The immaculate cellars at Domaine Michel Gros

Bourgogne Haut Cotes de Nuits 2008 - 9.80 Euros
A lovely bright colour, with aromas of pepper, tar and bramble fruits. Fairly light-bodied, but with excellent structure. Nice to drink now, but will evolve for a few years yet. Great value at 9.80 Euros. I bought 4 bottles.

Vosne-Romanée 2007 - 23.20 Euros
Tar and bramble on the nose again. Richer, but less elegant than the HCdN. A bit rustic.

Nuits-Saint-Georges 2007 - 22 Euros
Lighter-bodied, and all the better for it. Aromas and flavours of cherry and raspberry, with high acidity and soft but present tannins. A lovely, pure-fruited wine, with excellent potential. At 22 Euros, this wasn't cheap for a mere village wine, but I was impressed enough to buy a couple.

Nuits-Saint-George Les Chaliots 2007 - 22 Euros
Tar, bramble and cherry kernel. Bitter cherry kernel on the palate, with some earthiness and minerality, but very short on real fruit. I can't see where this one is going.

Vosne-Romanée 1er Cru Clos de Réas 2004 - 41.50 Euros
My goodness this is strong and rich and very masculine. Animal/bretty notes on the nose. The palate is massive, with dark fruits and fierce tannins - real bottom of the teapot stuff! Feral, mouth-filling, meaty, but with a good core of sweet red and black fruits, and a touch of cranberry sourness. Not for drinking now, but I feel this could be very interesting in another 10 years.

Nuits-Saint-Georges 1er Cru 2001 - 41.70 Euros
This seemed a bit oxidised, but that was probably because the bottle had been open for a day or more. Then again, I wonder why they are still selling this wine (plus all the other vintages between 2003 and 2008, except the 2005 - with the '03 being most expensive at 44.30 Euros!).  It displays sweet fruit, tar, liqueur and mulberry. Generous and rich, with some sous-bois and other secondary aromas and flavours. Give it another 5 years.

In the office at Michel Gros - IWC Pinot Noir and Red Winemaker of the Year trophies

Although we didn't get to taste it, Andy Leslie spotted a Bourgogne Haut Cotes de Nuits Blanc 2008 on the list and took a punt on a few bottles. When he opened one for us to enjoy back at the ranch, I was kicking myself for not having done the same, because it was absolutely delicious - and proof that basic whites from top Burgundy growers can provide great enjoyment for not a lot of money. At 10.30 Euros, it was an absolute bargain.

Next up, Domaine Dubreil-Fontaine in Pernand-Vergelesses.

Friday, 22 April 2011

Burgundy Part 3 - Clos de Lambrays

Right - starting today, I have 11 days off work (yippee!) so it is high time I caught up on publishing on all the notes I have accumulated in recent weeks - especially those from our recent trip to Burgundy. I also have notes on some rather interesting tasting events in Nottingham, which I shall attend to in due course, but for now I'll concentrate on Burgundy.

Following a 6.30 a.m start on Wednesday 6 April, we just managed to get to the Eurotunnel in time for our 11.20 crossing. Half an hour later we were on the Autoroute, bound for the medieval village of Saint-Gengoux-le-National, a few kilometres west of Chalon-sur-Saone. This is where our friend and Nottingham Wine Circle stalwart David Bennett has a second home - I move in high circles, you know! We arrived at around 7.45 p.m French time, to a light supper of Crémant de Bourgogne, a selection of breads and cheeses...... and plenty more lovely Burgundy wines.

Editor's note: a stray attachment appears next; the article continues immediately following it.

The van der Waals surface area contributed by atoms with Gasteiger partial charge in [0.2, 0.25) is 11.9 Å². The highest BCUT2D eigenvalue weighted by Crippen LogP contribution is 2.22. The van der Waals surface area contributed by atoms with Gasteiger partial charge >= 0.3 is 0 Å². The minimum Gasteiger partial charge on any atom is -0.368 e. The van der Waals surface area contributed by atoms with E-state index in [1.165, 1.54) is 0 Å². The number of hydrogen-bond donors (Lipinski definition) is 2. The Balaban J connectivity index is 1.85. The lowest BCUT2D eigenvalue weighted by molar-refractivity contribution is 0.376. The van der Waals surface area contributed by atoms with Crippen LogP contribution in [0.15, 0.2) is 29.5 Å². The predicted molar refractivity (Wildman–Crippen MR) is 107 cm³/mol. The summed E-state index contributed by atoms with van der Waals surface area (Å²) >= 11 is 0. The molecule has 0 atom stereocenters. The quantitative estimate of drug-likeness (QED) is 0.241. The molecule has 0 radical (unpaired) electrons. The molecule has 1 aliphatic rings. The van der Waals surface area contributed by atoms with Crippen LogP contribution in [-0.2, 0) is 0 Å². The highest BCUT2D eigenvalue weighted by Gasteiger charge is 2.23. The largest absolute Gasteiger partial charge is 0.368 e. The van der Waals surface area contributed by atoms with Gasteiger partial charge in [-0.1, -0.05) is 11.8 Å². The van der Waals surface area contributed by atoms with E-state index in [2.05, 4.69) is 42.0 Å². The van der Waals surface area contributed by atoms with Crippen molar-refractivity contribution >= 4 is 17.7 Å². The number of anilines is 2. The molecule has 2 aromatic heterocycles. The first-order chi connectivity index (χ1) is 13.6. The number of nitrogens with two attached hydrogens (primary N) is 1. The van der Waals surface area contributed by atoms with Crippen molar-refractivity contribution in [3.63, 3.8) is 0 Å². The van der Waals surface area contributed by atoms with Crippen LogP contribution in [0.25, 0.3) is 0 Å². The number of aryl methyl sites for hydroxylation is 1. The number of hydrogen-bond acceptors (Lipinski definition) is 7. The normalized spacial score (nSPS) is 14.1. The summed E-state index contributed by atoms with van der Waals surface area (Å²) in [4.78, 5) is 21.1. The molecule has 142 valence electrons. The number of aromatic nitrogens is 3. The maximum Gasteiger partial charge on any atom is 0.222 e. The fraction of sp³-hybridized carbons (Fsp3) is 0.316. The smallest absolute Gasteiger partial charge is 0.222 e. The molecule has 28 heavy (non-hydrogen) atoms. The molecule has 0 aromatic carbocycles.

Our schedule for the next few days was fairly leisurely, especially for the first couple of days, where we had just 2 tastings a day, although the third day became rather (too) hectic, with two further visits tagged onto the two already planned. I've already written about Mugneret-Gibourg and Maison Ilan (scroll down a bit, if you missed them) but I plan to write-up the others in the coming days. Briefly, though, this was our full schedule;

  • a.m - Clos de Lambrays
  • p.m - Domaine Mugneret-Gibourg
  • a.m - Domaine Lamarche
  • p.m - Domaine Michel Gros
  • a.m - Domaine Dubreil-Fontaine
  • Lunchtime - Maison Ilan
  • p.m - Mischief & Mayhem
  • Late p.m - Domaine David Clarke
We had an early start on Thursday - leaving Saint Gengoux at 8.30, in time to make a 10 o'clock appointment at the historic Clos de Lambrays, in the Cotes de Nuits village of Morey-Saint-Denis. Clos de Lambrays has an excellent website, so I won't bore you with the historical details.

We were met by the Managing Director and Oenologist, Thierry Brouin, who gave us a brief tour of the magnificent garden of the chateau - which, he explained, would actually qualify as Grand Cru vineyard, were it not planted to trees, shrubs and flowers(!)

Grand Cru garden and courtyard!

Then it was to the cellars, to taste four vintages of Clos de Lambrays Grand Cru. It is worth pointing out that these were the only wines available for tasting - and even then, only from library stocks. Virtually all of the wines made at this estate are actually sold on allocation or en primeur, so we were very privileged to actually get to taste anything, never mind the flagship wine(s). Then again, Andy, Peter and David did buy a half-dozen bottles between them, though I'm fairly sure they didn't get much change out of 600 Euros! I should also point out that I seem to have lost my own tasting notes from this visit (though I have my notes from all the other visits) so those that follow are courtesy of Andy Leslie;

Yes, it really was that dark in the cellars

Clos des Lambrays Grand Cru 2010 (barrel sample)
Lovely fresh strawberry and bramble fruit, but difficult to assess at this early stage.

From bottles: